MAD can be seen as a form of game theory because it involves two parties making decisions based on what they think the other party might do. Each country had to consider the possible outcomes of their actions, and weigh the potential benefits of a nuclear attack against the certain costs of retaliation. By understanding the logic behind their opponent’s decisions, each country could try to manipulate the situation in their favor.
The Prisoners’ Dilemma is a classic example in game theory that can help us understand how two individuals might make decisions when faced with the same situation. In this scenario, two suspects are arrested and charged with a crime. Each suspect is held in a separate cell and has no way of communicating with the other. The police offer each suspect a deal: if one confesses and the other does not, the confessor will get a reduced sentence, while the non-confessor will receive a much harsher punishment. If both confess, they will both receive a moderate sentence. If neither confesses, the police will have to release them due to a lack of evidence.
Game theory can help us understand how the suspects might make decisions in this scenario. Each suspect has two options: to confess or not to confess. The outcome of their decision depends on what the other suspect does. If both suspects stay silent, they both go free. However, if one confesses and the other does not, the confessor gets a reduced sentence, while the non-confessor gets a much harsher sentence. If both confess, they both receive a moderate sentence.
Game theory can help us analyze this situation by creating a matrix that shows the payoffs for each combination of choices. If both suspects confess, they both receive a moderate sentence. If one confesses and the other does not, the confessor gets a reduced sentence, while the non-confessor receives a much harsher sentence. If both stay silent, they both go free. By analyzing the payoffs, we can see that each suspect has an incentive to confess, regardless of what the other suspect does. This creates a dilemma, where both suspects would be better off if they both stayed silent, but each has an individual incentive to confess.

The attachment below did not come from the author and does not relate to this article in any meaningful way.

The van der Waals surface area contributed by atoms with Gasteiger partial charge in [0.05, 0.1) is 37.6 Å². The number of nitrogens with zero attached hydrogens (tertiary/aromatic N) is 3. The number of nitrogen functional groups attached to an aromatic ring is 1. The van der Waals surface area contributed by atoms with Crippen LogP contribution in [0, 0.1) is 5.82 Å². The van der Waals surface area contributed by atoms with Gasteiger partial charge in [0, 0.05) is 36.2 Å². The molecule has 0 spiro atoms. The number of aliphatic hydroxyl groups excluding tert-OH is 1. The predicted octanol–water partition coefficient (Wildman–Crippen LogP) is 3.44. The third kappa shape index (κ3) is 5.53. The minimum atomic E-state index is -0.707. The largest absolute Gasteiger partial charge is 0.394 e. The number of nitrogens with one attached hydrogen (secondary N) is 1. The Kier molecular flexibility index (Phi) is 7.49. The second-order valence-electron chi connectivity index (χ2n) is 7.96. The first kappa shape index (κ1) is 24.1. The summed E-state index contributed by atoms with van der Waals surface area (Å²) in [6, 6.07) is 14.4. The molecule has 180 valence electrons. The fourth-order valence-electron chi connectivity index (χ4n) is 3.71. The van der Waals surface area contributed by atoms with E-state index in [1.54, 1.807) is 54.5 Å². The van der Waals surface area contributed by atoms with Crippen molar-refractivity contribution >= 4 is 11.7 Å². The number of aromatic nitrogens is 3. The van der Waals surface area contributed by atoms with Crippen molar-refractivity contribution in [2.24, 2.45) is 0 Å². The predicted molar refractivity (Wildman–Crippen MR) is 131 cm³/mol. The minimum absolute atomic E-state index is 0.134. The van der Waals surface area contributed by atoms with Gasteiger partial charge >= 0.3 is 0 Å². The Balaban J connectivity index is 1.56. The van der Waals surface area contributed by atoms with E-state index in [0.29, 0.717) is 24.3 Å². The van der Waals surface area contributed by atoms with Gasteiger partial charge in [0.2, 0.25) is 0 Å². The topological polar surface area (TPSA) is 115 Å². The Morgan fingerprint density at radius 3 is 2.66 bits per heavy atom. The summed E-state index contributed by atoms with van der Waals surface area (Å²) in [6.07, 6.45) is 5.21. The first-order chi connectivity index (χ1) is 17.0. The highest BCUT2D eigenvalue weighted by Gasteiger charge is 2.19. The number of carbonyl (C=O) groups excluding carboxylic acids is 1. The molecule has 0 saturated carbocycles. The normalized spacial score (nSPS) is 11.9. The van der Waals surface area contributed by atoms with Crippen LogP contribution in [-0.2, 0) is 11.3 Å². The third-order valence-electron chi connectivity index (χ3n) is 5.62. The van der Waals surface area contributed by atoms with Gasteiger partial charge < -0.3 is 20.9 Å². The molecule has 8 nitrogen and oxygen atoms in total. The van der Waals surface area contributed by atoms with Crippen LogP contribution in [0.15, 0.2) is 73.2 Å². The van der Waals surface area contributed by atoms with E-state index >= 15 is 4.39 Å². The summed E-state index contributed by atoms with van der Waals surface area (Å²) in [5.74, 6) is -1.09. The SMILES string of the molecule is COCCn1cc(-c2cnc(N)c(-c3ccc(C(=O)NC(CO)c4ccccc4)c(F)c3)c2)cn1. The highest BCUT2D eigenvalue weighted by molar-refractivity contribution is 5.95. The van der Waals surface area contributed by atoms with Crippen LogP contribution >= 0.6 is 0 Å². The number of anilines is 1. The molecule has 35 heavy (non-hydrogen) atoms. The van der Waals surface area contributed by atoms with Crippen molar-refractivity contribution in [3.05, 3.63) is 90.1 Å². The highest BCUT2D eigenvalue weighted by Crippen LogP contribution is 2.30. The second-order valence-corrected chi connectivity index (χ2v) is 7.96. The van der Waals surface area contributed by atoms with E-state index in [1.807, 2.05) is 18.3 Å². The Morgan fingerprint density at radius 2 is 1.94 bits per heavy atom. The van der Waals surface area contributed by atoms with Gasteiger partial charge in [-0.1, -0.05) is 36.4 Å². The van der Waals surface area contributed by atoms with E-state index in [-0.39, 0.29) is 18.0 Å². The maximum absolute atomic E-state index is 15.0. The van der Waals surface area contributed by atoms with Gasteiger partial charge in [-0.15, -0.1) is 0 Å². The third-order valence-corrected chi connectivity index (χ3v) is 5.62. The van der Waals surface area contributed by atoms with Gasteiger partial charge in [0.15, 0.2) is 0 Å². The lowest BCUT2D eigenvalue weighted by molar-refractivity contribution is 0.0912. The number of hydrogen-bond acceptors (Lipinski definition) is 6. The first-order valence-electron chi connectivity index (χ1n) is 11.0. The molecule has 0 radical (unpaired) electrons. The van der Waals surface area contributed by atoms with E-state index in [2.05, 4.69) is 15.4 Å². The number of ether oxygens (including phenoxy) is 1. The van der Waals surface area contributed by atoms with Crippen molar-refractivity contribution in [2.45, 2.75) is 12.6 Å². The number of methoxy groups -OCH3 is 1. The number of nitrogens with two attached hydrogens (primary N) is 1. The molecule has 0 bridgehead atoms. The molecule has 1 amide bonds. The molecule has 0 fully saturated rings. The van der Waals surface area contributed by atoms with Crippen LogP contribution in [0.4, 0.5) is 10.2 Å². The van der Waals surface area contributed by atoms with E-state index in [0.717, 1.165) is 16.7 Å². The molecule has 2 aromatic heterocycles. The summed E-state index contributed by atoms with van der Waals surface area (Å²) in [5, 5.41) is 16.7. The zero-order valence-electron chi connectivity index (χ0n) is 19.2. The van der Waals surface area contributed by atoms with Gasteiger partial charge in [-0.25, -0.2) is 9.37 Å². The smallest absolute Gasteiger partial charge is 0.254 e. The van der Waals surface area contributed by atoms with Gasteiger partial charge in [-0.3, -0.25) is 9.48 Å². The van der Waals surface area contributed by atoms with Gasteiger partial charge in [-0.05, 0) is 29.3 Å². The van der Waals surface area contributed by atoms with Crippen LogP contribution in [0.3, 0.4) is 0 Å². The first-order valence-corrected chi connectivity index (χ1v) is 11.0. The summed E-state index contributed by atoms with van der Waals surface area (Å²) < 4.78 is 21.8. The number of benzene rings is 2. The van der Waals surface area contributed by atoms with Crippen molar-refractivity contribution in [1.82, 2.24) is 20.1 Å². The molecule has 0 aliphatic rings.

Game theory can be applied to many different fields, including creative endeavors such as art, music, and design. One way to use game theory in creative endeavors is to analyze the decisions made by artists, musicians, or designers and how they are influenced by the preferences of their audience or other stakeholders.
For example, a musician might use game theory to determine the best setlist for a concert, taking into account the preferences of the audience and the optimal balance between new and familiar songs. A visual artist might use game theory to decide how to allocate their time between creating new work and promoting their existing work. A graphic designer might use game theory to design a logo that will appeal to both the client and their target audience.
Another way to use game theory in creative endeavors is to incorporate game elements into the creative process itself. This can be seen in various forms of interactive art, where the viewer’s choices or actions affect the outcome of the artwork. Game elements can also be used in collaborative projects, where multiple participants must work together to achieve a shared goal.
Game theory can be a useful tool for game designers. By analyzing the strategic decisions that players make, designers can create more engaging and rewarding gameplay experiences. Game theory can help designers balance gameplay mechanics, encourage player cooperation, balance risk and reward, and create interesting and meaningful choices for players.
For example, game theory can be used to create balanced gameplay where no player has an unfair advantage. Game theory can also help designers encourage cooperative play and prevent harmful or unproductive behavior. Additionally, game theory can be used to balance the risks and rewards of different actions in the game and create interesting and meaningful choices for players.